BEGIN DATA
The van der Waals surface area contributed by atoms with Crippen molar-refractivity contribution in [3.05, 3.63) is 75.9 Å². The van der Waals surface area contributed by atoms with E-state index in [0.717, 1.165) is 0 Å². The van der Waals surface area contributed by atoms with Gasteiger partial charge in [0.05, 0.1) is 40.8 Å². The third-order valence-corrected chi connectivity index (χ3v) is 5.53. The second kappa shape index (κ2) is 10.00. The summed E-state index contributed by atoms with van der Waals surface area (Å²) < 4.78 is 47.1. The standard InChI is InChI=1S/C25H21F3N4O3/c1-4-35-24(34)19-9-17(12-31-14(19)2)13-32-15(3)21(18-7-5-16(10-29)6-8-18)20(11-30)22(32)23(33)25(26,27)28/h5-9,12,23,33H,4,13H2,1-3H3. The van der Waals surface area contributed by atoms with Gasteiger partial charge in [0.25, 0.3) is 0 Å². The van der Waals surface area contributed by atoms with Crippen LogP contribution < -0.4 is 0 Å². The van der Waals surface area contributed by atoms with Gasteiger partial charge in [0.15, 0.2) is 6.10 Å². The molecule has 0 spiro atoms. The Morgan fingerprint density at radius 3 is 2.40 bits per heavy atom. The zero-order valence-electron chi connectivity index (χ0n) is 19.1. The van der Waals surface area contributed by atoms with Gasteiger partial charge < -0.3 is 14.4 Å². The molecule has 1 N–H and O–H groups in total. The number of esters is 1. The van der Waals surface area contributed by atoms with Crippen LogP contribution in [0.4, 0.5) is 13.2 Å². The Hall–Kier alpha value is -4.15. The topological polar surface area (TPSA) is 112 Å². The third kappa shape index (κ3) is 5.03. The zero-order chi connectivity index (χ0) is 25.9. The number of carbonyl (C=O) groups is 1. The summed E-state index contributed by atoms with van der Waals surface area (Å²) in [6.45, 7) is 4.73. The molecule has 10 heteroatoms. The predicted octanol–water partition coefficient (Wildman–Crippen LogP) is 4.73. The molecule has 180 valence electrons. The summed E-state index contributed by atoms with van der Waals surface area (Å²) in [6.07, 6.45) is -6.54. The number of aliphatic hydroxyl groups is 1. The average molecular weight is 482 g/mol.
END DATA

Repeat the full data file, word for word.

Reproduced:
The van der Waals surface area contributed by atoms with Crippen molar-refractivity contribution in [3.05, 3.63) is 75.9 Å². The van der Waals surface area contributed by atoms with E-state index in [0.717, 1.165) is 0 Å². The van der Waals surface area contributed by atoms with Gasteiger partial charge in [0.05, 0.1) is 40.8 Å². The third-order valence-corrected chi connectivity index (χ3v) is 5.53. The second kappa shape index (κ2) is 10.00. The summed E-state index contributed by atoms with van der Waals surface area (Å²) < 4.78 is 47.1. The standard InChI is InChI=1S/C25H21F3N4O3/c1-4-35-24(34)19-9-17(12-31-14(19)2)13-32-15(3)21(18-7-5-16(10-29)6-8-18)20(11-30)22(32)23(33)25(26,27)28/h5-9,12,23,33H,4,13H2,1-3H3. The van der Waals surface area contributed by atoms with Gasteiger partial charge in [0.25, 0.3) is 0 Å². The van der Waals surface area contributed by atoms with Crippen LogP contribution < -0.4 is 0 Å². The van der Waals surface area contributed by atoms with Gasteiger partial charge in [0.15, 0.2) is 6.10 Å². The molecule has 0 spiro atoms. The Morgan fingerprint density at radius 3 is 2.40 bits per heavy atom. The zero-order valence-electron chi connectivity index (χ0n) is 19.1. The van der Waals surface area contributed by atoms with Gasteiger partial charge < -0.3 is 14.4 Å². The molecule has 1 N–H and O–H groups in total. The number of esters is 1. The van der Waals surface area contributed by atoms with Crippen LogP contribution in [0.4, 0.5) is 13.2 Å². The Hall–Kier alpha value is -4.15. The topological polar surface area (TPSA) is 112 Å². The third kappa shape index (κ3) is 5.03. The zero-order chi connectivity index (χ0) is 25.9. The number of carbonyl (C=O) groups is 1. The summed E-state index contributed by atoms with van der Waals surface area (Å²) in [6.45, 7) is 4.73. The molecule has 10 heteroatoms. The predicted octanol–water partition coefficient (Wildman–Crippen LogP) is 4.73. The molecule has 180 valence electrons. The summed E-state index contributed by atoms with van der Waals surface area (Å²) in [6.07, 6.45) is -6.54. The number of aliphatic hydroxyl groups is 1. The average molecular weight is 482 g/mol.